Michelangelo would devote a long period of his career to the overall tomb design and construction, though in the four decades in which he was involved he was not working exclusively on this project. Typically, he would assign tasks to his assistants, enabling him to also take on other projects in order to satisfy his nationwide following. Rachel and Leah are believed to have marked the end of his time working on the tomb, and records have been uncovered which reveal more detail about his work here in the 1540s. Sadly, the two sculptures were not accepted with as much enthusiasm as Michelangelo might have hoped for, but perhaps that reflects the high level of expectation that surrounded his work by the time he was in his later years. The tomb can now be seen in person at the San Pietro in Vincoli, Rome, where it continually receives high levels of maintenance in order to protect it for future generations to enjoy. The Moses sculpture found alongside these two designs is a particularly popular attraction within this part of the Italian capital.
Leah, produced entirely in marble, is likely to have symbolised the power of work in leading a worthy life, whilst her sister sculpture, Rachel, is more aimed at the use of Faith for the same purpose. These pieces therefore sit together with a complementing nature that allows a comfortable relationship as they sit either side of Moses. Our knowledge of these two sculptures is relatively limited, with most still remaining untranslated from Italian, as most western historians have chosen to concentrate more on his better known artworks. The connection of Rachel and Leah to Moses ensures that they will never fall too far from the public's conscience, though, and both offer an important addition to his career, even though critical reception at the time of their unveiling was mixed. One must also make up their own minds around what each one specifically symbolise, as many other suggestions have also been put forward over the years.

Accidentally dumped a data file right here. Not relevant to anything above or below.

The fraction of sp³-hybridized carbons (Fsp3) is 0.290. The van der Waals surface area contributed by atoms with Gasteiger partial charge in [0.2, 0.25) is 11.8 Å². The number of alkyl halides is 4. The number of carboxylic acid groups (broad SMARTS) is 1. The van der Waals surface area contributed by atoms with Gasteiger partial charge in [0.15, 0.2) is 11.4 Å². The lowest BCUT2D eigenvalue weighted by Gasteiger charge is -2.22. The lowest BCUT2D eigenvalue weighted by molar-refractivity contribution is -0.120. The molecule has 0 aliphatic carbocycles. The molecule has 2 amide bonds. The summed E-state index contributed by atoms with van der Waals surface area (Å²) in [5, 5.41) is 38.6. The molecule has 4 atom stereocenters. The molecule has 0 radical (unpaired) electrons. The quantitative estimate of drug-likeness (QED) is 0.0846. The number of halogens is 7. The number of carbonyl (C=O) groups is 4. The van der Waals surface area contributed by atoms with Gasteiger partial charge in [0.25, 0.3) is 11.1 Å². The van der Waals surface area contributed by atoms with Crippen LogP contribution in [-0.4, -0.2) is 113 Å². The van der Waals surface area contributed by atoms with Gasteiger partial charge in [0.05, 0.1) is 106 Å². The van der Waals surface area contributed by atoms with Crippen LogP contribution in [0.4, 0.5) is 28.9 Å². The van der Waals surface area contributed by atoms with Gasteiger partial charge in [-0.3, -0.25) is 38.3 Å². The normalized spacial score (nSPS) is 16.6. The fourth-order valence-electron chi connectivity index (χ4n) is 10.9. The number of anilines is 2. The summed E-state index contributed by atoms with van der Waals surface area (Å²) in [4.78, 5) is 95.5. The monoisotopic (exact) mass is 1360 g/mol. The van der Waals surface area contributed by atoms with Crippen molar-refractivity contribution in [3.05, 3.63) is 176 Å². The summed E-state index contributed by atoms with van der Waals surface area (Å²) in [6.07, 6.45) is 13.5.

Within the sculpture itself, Michelangelo displays Leah in Roman clothing, with a classical dress. In her right hand is an object, most likely a mirror to which she stares, or perhaps something to comb her long hair. Perhaps therefore she represents an active life, as some have claimed, but most will simply appreciate the aesthetic beauty of this piece, rather than worrying too much about the inspiration and symbolism that may or may not have lied behind the carefully crafted marble design. Michelangelo himself would have played an important role in the early stages of design but is known to have used the help of others in its final stages, where cleaning and polishing is involved. He would have learnt from years of experience about which parts of the development were critical to the finished piece, and which could be accomplished by anyone with sufficient technical knowledge and the right direction from himself.